However, violent resistance against CCP policies in Xinjiang has continued to grow in the first two decades of the 21st century. Knife attacks and bombings increased, while riots in Urumqi in 2009 left nearly 200 people dead. To quell Uyghur protests, Chinese authorities responded with force and arrests, and in 2017 introduced new and oppressive measures, including “[detaining] several hundred thousand Uyghurs, Kazakhs and other Muslims in internment camps,” according to the New York Times. These camps have been labeled as re-education camps by the state. Mass surveillance, checkpoints and an increased security presence in Uyghur areas have put greater pressure on the Uyghur population. The suppression of Uighur cultural norms and the creation of detention centers where more than a million Uighurs have been held “against their will in recent years” have drawn the greatest international scrutiny regarding China’s policies in the Xinjiang region, which have been defined as “crimes against humanity and possible genocide” by several countries, including the United States and human rights groups. China continues to restrict international access to the region ahead of the Beijing Winter Olympics in 2022, leading some countries to announce diplomatic boycotts of the Olympics.

For several reasons, Beijing is ready to maintain its pressure on Xinjiang in the face of international outcry from the West and some elements from the Islamic and Turkish worlds. Xinjiang contains 40% of China’s coal, about 20% of its oil reserves and the largest reserves of natural gas, as well as large deposits of building materials such as marble and granite. As the Chinese economy continues to increase its energy needs, maintaining access to Xinjiang’s coal, oil and gas reserves is vital to China’s current and future energy security. Additionally, the region’s location makes it an essential part of China’s BRI project route to connect European and Asian economic markets.

The success of greater regional autonomy (or outright secession) in Xinjiang would also bode ill for Chinese attempts to deter similar attempts across the country. Hong Kong, Tibet and even less notable secessionist movements would be prompted to step up their own efforts if the Xinjiang secessionists were successful. The loss of Xinjiang would also make China more vulnerable to hypothetical future invasions. A more likely and immediate scenario would be challenges to Chinese authority across its border regions, including its fiercely disputed territory with India, Aksai Chin, which is part of Xinjiang and Tibet, and which India says , is part of its Leh district in the union of Ladakh. territory.

While China’s motives for its tight control over Xinjiang are clear, the consequences of its policies are also becoming more pronounced. Anti-China sentiment in Central Asia has grown in recent years, despite attempts by Central Asian governments to curb it and ensure continued Chinese economic investment. While many Turkish countries and communities continue to fight each other, they are often united by their disdain for China’s treatment of Uyghurs in Xinjiang. For China to realize its BRI project, a positive perception of it among the Turkish populations of the Central Asian states will be crucial.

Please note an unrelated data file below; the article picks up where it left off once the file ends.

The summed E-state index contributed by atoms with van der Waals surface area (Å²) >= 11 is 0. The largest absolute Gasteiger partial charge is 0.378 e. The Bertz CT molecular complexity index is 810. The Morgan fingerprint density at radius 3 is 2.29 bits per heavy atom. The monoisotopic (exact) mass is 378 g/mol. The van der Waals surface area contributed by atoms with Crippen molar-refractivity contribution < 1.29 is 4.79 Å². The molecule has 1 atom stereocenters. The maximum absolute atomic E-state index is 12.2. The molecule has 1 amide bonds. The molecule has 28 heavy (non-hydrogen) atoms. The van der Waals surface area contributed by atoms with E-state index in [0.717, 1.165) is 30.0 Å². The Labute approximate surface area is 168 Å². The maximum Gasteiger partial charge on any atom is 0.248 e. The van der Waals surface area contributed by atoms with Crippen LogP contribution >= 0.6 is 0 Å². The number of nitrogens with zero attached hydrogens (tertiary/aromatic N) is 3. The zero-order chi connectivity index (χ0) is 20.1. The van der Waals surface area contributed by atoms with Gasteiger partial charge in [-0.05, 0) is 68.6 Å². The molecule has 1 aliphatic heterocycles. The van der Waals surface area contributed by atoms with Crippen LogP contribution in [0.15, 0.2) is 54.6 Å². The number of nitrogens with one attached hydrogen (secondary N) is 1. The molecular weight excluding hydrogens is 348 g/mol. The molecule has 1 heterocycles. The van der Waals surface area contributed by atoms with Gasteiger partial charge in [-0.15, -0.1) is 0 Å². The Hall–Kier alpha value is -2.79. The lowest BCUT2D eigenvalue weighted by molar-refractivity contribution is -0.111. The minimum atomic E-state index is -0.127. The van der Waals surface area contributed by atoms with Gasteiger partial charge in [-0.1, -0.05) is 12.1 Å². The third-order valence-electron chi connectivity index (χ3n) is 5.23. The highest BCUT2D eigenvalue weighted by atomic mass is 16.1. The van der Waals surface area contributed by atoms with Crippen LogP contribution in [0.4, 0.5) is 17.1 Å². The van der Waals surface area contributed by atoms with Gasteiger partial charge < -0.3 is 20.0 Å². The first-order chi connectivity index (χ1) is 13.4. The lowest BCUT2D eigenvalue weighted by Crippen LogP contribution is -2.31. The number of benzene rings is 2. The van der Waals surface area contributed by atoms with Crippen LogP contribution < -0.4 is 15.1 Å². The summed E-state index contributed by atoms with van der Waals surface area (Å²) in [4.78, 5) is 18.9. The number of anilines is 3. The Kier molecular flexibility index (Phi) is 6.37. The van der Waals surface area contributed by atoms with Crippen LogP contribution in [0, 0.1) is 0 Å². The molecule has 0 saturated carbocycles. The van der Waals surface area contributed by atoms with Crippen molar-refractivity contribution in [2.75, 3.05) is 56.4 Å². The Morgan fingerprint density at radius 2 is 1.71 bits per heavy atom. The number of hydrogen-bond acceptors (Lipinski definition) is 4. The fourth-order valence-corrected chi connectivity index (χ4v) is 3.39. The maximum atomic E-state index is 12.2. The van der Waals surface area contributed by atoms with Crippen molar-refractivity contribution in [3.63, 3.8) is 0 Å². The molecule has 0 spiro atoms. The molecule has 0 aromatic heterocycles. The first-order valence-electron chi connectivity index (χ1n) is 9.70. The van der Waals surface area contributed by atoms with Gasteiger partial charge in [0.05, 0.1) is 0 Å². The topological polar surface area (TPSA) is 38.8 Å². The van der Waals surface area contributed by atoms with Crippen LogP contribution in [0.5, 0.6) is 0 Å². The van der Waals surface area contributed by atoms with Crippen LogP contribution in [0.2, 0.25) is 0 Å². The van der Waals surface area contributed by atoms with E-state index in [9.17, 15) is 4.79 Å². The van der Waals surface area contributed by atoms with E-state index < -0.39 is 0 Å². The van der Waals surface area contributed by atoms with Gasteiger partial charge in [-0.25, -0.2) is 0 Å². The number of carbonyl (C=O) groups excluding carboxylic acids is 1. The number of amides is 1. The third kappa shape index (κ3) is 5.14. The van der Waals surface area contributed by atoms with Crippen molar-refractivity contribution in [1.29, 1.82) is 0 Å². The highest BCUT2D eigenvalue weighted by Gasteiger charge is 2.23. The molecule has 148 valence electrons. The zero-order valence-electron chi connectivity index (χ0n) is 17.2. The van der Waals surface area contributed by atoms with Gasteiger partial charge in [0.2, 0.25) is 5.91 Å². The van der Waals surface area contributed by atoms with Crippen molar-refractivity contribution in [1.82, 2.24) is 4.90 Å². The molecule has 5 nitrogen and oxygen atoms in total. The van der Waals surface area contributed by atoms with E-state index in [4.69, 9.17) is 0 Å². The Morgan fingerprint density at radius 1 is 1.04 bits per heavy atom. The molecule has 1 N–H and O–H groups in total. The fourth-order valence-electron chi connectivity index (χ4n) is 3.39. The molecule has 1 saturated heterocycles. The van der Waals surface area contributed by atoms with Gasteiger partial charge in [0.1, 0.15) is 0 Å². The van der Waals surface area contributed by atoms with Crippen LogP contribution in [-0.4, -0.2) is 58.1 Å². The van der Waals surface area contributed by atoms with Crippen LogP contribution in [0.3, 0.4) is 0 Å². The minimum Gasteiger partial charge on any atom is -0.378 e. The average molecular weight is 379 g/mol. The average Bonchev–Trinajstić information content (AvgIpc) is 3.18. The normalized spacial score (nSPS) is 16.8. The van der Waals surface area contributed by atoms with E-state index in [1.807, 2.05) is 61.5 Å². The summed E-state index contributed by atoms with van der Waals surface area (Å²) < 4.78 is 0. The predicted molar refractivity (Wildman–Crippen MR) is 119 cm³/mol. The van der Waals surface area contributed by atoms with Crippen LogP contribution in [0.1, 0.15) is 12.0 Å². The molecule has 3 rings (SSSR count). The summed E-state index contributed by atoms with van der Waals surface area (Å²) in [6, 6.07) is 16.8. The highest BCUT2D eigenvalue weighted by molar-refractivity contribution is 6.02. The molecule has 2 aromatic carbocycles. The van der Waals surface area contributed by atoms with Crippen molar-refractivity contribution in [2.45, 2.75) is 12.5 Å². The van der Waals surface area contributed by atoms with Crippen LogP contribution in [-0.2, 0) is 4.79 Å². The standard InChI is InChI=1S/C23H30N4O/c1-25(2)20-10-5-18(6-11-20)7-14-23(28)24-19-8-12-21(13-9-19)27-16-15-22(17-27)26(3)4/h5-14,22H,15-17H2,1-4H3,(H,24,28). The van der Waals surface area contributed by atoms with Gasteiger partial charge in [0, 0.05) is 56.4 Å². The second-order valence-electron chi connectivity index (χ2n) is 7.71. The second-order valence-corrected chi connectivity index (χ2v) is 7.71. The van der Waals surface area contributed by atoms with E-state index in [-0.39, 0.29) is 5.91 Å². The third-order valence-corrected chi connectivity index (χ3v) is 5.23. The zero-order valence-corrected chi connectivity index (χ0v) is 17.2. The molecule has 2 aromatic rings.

China’s opening up to Central Asian states has been further complicated by Turkey. Due to its own Turkish heritage, the country has been a leading proponent of pan-Turkism, hosting the first Summit of Turkic Heads of State in 1992. Turkey has taken a particularly hard line with China on the issue. of the Uyghurs, which has led to several diplomatic disputes over the past decade. Organizing a greater international objection to China’s treatment of Uyghurs could galvanize pan-Turkism into a viable ideology, with Turkey seeking to play a leadership role in the movement.

So far, China has managed to avoid widespread condemnation from the Muslim world. Beijing has been careful to point out its more favorable treatment of the Hui Muslim population who also inhabit Xinjiang and other Chinese regions. China’s positive relations with major Muslim countries such as Saudi Arabia, Iran, Pakistan, Egypt and Indonesia show that it has had some success in its efforts to avoid any backlash from of these Muslim countries for his treatment of the Uyghurs. But these countries themselves must be careful not to downplay the issue, lest they incite extremist Islamic forces. Radical Salafism has become increasingly popular among Uyghurs and other Chinese Muslim populations in Xinjiang, exemplified by popular support for the Turkestan Islamic Party (formerly known as the East Turkestan Islamic Movement). If Uyghurs feel they have no international Muslim allies, the appeal of extremism will increase further.

While China’s internal security situation is of paramount importance to the CCP, it remains sensitive to international perceptions of its policies in Xinjiang. Moreover, its repressive policies may help inculcate a stronger and more resilient identity within the local Uyghur population. The CCP’s economic development of Xinjiang will not be enough to significantly erode age-old beliefs and cultural loyalties. Historical precedent has shown that foreign states will take advantage of unrest in the region to further their own interests.

This article was produced by Globetrotter.

John P. Ruehl is an Australian-American journalist living in Washington, DC He is the editor of Strategic Policy and a contributor to several other foreign affairs publications. He is currently finishing a book on Russia to be published in 2022.